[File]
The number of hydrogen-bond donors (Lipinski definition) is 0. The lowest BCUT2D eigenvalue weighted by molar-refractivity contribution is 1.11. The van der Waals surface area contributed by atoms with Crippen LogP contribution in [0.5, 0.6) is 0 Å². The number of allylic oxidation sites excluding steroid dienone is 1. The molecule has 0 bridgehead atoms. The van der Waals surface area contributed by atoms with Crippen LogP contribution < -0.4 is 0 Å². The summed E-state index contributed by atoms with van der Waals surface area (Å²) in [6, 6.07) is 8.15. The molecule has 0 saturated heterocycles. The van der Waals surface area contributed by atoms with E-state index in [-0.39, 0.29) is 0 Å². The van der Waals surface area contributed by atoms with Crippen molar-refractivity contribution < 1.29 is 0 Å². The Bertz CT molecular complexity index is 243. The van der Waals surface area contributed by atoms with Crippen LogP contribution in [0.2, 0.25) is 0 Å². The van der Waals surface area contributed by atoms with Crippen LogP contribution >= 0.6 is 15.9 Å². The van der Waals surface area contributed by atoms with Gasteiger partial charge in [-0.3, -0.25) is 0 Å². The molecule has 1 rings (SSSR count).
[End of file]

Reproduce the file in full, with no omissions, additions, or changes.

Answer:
The number of hydrogen-bond donors (Lipinski definition) is 0. The lowest BCUT2D eigenvalue weighted by molar-refractivity contribution is 1.11. The van der Waals surface area contributed by atoms with Crippen LogP contribution in [0.5, 0.6) is 0 Å². The number of allylic oxidation sites excluding steroid dienone is 1. The molecule has 0 bridgehead atoms. The van der Waals surface area contributed by atoms with Crippen LogP contribution < -0.4 is 0 Å². The summed E-state index contributed by atoms with van der Waals surface area (Å²) in [6, 6.07) is 8.15. The molecule has 0 saturated heterocycles. The van der Waals surface area contributed by atoms with E-state index in [-0.39, 0.29) is 0 Å². The van der Waals surface area contributed by atoms with Crippen molar-refractivity contribution < 1.29 is 0 Å². The Bertz CT molecular complexity index is 243. The van der Waals surface area contributed by atoms with Crippen LogP contribution in [0.2, 0.25) is 0 Å². The van der Waals surface area contributed by atoms with Crippen LogP contribution >= 0.6 is 15.9 Å². The van der Waals surface area contributed by atoms with Gasteiger partial charge in [-0.3, -0.25) is 0 Å². The molecule has 1 rings (SSSR count).